You turn the handlebars in the desired direction of travel. What you will soon learn is that this will only work up until around 15-20 mph where you will then have to use a different steering technique:
Counter steering is often a misunderstood term as it doesn’t work the same way the term suggests it would.
A poor counter steering explanation is responsible for many new riders really struggling with their cornering until they really nail down how this works.
The reason you can no longer simply turn your handlebars at high speed is because of the gyroscopic effect of your bikes wheels and tires. When in motion, the energy they contain changes the way in which they turn – specifically, your front tire leans rather than turns.
1. To turn right, you need to push the right handlebar forward.
2. To turn left, you need to push the left handlebar forward.
Read those two lines over and over again until they sink in!
To turn or steer, you don’t turn the bars at all. You use either your left or right hand to push the bar its holding which is what causes the front tire to lean over and change direction.
There is no pulling, and no turning. Simply pushing.
This can be demonstrated when riding in a straight line at speed. Remove your left hand from the bar. With your right hand, push the right handlebar out away from you. You will then steer to the right.
It’s as simple as that. No other confusing explanation required.
Honing Your Riding Skills
Once you’ve mastered the basics of the controls and how they directly affect what your bike does, you can begin to push yourself and the bike further to learn even more.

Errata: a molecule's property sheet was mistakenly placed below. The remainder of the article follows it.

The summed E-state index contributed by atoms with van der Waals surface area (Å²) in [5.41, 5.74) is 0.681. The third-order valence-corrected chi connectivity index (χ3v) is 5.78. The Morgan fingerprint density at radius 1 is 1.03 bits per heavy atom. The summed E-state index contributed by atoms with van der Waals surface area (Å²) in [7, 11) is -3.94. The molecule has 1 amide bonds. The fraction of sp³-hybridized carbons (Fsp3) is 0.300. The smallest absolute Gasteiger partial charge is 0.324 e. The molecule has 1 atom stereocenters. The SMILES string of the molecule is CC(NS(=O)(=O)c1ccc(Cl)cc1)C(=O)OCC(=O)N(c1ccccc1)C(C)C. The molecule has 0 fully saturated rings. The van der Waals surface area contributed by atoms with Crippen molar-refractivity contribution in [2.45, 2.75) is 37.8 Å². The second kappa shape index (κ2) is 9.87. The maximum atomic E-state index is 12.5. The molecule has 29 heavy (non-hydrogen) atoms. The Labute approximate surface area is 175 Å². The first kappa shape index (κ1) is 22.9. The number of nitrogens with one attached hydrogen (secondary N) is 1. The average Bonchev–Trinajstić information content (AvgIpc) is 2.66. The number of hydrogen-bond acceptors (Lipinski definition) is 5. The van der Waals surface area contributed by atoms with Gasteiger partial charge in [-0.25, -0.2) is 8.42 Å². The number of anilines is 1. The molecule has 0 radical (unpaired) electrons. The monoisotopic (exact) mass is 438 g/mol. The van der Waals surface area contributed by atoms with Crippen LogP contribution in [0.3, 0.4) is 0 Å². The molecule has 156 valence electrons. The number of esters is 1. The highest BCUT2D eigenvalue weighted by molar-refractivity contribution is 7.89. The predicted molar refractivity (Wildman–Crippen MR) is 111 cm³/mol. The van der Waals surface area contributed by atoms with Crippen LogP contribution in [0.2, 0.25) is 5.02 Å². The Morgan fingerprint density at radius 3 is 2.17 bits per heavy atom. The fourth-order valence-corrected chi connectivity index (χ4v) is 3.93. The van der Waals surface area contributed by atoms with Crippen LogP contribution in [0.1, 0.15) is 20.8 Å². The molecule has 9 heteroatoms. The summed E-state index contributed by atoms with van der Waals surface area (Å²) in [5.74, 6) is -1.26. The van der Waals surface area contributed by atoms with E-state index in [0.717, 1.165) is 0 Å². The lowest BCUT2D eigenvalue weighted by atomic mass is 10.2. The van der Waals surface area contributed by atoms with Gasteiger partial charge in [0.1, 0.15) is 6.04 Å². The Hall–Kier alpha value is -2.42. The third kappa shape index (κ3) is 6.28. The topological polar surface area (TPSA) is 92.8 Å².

You will find that the bike is capable of far more than you ever thought possible. Just watch a MotoGP race for proof.
- Practice stopping quickly and safely from high speed.
- Practice accelerating quickly from a standing start.
- Practice cornering more quickly than you’re used to – if you keep the principals of counter steering in mind, you will amaze yourself at just how readily your bike will go wherever you want it to.
Motorcycle Training Courses
Even if you’re a natural, we would always recommend some kind of formal tuition or training such as an MSF Course where an instructor evaluates your technique and can tell you exactly where you’re going wrong. It’s both a rider training and safety course.
You will learn a lot and pick up loads of tips to help make you a better rider.
The journey to becoming the best rider you can possibly be is paved with near misses, close calls and sometimes nasty accidents so learning from your mistakes and seeking feedback is always the smart choice.
Don’t Forget to Wear Motorcycle Safety Gear!
And of course, we at MotorbikeSecure ALWAYS recommend that you wear protective equipment at all times which includes the minimum of a premium quality motorcycle helmet, boots and gloves.
Frequently Asked Questions
Is it hard to learn to ride a motorcycle?
Most people think motorcycle riding is like riding a bicycle with an engine. (That’s what the first motorcycles even looked like!
The problem is, those people have never ever sat on a motorbike, except maybe as a passenger.
It’s not that riding motorcycles is any kind of rocket science. But it takes considerable amount of practice and patience to get everything right when you’re in full speed on the road.
Is 50 too old to learn to ride a motorcycle?
No! 50, 60 or even 70 is fine as long as you’re in a good shape. It’s NEVER too old to learn to ride a motorcycle.
At least in theory! In practice, you really need to assess your condition, agility and stamina. All of those things can make a huge difference in riding. A certain amount of physical strength is also welcome. Even an experienced rider can drop their motorcycle. And those beasts are quite heavy!